“The husband did it” is a popular phrase for a reason.

We’ve known for decades that domestic violence is strongly linked to homicide, however we didn’t identify the concrete steps leading up to intimate partner homicide until 2019. In her study, Intimate Partner Femicide: Using Foucauldian Analysis to Track an Eight Stage Progression to Homicide, Dr. Jane Monckton Smith established the eight stage process that most male abusers take before murdering their female partners.

The stages are not necessarily followed chronologically and sometimes couples loop back to earlier stages, for instance if an abuser is able to reestablish control. However, if the relationship culminated in homicide, all eight stages were likely involved.

For a full breakdown on the stages, read the article below.

Stage 1: Pre-relationship

A pre-relationship history of stalking or abuse by the perpetrator. Unfortunately, we do not have any information on Stephen’s relationships prior to the one he had with Marilu. However, the Office for the Prevention of Domestic Violence reports that the majority of men arrested for domestic violence have histories of perpetrating abuse against previous partners.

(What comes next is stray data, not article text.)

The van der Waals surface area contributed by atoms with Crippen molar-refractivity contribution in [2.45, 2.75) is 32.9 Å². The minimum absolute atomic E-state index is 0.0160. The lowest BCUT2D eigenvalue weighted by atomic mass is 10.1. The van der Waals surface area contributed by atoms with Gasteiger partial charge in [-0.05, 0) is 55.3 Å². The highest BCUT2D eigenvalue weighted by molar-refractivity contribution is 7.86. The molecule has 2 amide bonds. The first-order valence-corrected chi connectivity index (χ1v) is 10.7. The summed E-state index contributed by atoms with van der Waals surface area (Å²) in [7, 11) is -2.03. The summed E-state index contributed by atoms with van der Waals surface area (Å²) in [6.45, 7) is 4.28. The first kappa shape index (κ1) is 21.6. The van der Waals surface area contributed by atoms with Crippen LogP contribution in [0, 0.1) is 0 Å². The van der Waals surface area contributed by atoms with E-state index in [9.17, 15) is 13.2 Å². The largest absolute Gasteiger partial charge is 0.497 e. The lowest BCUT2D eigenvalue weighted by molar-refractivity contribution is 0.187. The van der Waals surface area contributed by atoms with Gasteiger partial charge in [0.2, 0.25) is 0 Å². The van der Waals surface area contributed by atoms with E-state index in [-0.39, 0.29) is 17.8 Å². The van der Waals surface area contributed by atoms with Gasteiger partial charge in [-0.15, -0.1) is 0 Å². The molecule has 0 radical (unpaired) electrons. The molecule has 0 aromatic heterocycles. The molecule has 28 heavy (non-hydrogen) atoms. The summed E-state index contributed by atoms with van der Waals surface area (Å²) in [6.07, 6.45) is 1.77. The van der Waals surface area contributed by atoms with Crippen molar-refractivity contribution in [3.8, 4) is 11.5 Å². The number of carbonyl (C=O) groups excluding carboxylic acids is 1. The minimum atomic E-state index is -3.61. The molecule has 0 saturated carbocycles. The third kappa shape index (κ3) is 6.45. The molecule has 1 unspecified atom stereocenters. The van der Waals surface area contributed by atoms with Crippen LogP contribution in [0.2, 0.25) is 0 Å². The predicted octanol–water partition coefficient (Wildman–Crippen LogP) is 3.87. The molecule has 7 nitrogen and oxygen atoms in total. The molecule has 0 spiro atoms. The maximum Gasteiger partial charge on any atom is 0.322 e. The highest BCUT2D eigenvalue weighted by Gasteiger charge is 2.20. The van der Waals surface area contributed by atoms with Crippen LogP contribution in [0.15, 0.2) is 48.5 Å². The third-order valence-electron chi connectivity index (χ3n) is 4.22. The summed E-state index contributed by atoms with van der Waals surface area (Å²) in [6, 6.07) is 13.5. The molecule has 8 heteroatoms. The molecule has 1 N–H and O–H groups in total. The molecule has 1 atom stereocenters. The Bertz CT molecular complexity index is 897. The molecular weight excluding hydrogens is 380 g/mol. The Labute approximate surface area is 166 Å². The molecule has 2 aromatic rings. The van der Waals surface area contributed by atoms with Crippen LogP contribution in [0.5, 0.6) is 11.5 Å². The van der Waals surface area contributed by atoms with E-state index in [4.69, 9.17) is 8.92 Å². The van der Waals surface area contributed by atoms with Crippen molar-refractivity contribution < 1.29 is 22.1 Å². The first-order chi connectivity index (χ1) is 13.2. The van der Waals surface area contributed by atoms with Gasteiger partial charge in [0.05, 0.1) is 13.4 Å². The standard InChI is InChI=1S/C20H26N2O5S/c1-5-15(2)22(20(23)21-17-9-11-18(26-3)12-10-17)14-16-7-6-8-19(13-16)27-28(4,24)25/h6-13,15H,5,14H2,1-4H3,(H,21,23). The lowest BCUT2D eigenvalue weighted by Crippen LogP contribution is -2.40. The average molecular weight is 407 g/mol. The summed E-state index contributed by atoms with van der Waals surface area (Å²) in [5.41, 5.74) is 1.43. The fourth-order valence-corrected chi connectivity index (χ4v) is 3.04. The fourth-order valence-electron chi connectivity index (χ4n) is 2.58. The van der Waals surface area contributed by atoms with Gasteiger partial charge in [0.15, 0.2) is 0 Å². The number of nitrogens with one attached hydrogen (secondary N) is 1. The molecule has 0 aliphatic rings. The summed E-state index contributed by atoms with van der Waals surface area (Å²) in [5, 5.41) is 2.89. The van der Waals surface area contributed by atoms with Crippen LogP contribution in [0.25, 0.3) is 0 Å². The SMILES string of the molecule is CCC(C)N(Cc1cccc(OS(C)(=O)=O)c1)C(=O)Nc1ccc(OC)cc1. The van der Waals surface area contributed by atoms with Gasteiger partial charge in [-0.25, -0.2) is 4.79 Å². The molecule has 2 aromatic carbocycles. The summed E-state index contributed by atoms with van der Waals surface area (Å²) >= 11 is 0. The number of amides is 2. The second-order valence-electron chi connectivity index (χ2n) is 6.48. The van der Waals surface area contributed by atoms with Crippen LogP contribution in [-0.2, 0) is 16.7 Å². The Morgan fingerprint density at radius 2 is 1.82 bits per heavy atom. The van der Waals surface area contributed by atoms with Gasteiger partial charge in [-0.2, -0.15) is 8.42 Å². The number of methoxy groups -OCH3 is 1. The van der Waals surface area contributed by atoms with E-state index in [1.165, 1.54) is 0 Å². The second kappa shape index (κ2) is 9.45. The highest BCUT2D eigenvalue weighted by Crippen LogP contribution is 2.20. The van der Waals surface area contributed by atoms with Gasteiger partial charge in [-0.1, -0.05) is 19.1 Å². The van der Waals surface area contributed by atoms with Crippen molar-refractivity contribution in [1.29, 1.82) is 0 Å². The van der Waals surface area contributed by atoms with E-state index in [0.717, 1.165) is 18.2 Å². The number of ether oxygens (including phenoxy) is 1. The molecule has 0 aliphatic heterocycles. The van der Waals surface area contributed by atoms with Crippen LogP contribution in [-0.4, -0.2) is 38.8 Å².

These [histories] include: police reports by their victims; prior domestic violence arrests or orders of protection against them; multiple offenses against the same partner; [and] offenses against multiple partners. [The study] examined seven years of entries in a statewide order of protection (OP) registry, and found that, among men who had OPs against them: 23% of were serial abusers — high-risk violent offenders who had two or more OPs issued against them for up to eight different victims; a one-week sample of defendants included 209 serial abusers who had abused 513 victims over five years; [and] half of those with 4 or more victims abused their newest victims within one year of the most recent OP against them (Source: Information for Professionals: Understanding Domestic Violence).

It would not be unreasonable to think that Stephen had a history of abuse in his relationships.

Stage 2: Early Relationship

The romance developing quickly into a serious, and abusive, relationship. Unfortunately, we do not have any information on how quickly their relationship progressed.

Stage 3: Relationship

The relationship becoming dominated by coercive control. This is where most of the variation of abuse occurs among abusers.

Coercive control is an act or a pattern of acts of assault, threats, humiliation and intimidation or other abuse that is used to harm, punish, or frighten their victim. This controlling behaviour is designed to make a person dependent by isolating them from support, exploiting them, depriving them of independence and regulating their everyday behaviour… Experts like Evan Stark liken coercive control to being taken hostage.